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The ISP industry only has itself to blame for its bad reputation – Guest Editorial

Monday, October 1st, 2018 (12:03 am) - Score 3,400
nic elliott ceo evolving networks

They show a thorough lack of understanding of the basics of the maths involved. By definition unless every connection is identical there will always be a spread (based on distance dependence) from those with the slowest, to those with the fastest. Do the lowest ten percent of the customer base deserve to have a right to leave with no recourse just because their location means they get the slowest speeds?

Let’s be clear here, they will get the same connection speed with any other ISP offering the same technology (I’m talking sync speed here – for now I’m discounting badly run networks without enough bandwidth to satisfy their customers). This customer can now move freely around the ISP industry, costing money as they go, by always being in the bottom 10% of connections. Is that fair, either to the providers, or in fact to the customer, by somehow enshrining in law (regulation) that they have a right to leave, precisely because they should be able to get a better connection elsewhere… when they physically can’t.

Fibre – we’re still repeating the same mistakes

Fibre” – this is obviously a biggie. Legal avenues are still being pursued by those newer ISPs that have shunned copper entirely – rightly stating that you need to be able to differentiate the technologies and that appropriating the word “fibre” to somehow convey quality and performance, is massively misleading when there is still a copper line running into your building.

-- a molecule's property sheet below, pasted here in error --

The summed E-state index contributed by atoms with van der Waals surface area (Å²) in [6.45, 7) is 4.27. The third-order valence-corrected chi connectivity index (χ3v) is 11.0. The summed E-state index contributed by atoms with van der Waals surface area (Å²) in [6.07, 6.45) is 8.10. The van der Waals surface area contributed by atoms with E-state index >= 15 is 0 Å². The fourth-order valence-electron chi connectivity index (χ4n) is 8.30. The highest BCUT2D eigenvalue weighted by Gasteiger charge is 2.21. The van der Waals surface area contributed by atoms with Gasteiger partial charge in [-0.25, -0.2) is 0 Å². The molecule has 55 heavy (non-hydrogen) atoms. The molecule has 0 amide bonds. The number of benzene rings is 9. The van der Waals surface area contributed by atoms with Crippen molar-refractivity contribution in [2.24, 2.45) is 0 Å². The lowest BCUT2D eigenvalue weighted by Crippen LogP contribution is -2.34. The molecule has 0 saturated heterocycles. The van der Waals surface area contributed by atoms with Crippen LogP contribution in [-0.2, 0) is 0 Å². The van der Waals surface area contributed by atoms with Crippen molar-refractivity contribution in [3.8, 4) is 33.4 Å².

Full Fibre” – but here’s where I can see the same spin being used by those who want to make the argument against using fibre for the older copper broadband technologies. When is 1000 not 1000? When it’s 150. What do I mean? The headline figure for the upload of one of the major fibre network providers circuits versus the actual guarantee. And this isn’t there to cope with faults, this is based on the fact that GPON or passive optical networks do not have the same qualities as other “full fibre” circuits.

So once again we’re in a position where not all is as it seems. Just as in the days of sharing your bandwidth with your neighbours (the early days of ADSL and cable connections), we’ve come full circle again and your GPON connection’s performance will depend on how many people around you have signed up, and what they are doing that day.

The industry needs more honesty

This is such a shame. The industry needs to be more honest about what is achievable. Set proper expectations of what is achievable in the headline bandwidths for one thing, and not in huge letters proclaiming “Gig it up“.

If you can only guarantee 150mbps then call it a 150mbps service. Stealing customers by promising 1000 – the mythical 1 “gig” is only causing more and more harm to this industry, and when governments and regulators think an industry isn’t working, then they intervene, regardless of how “free market” they claim to profess to be.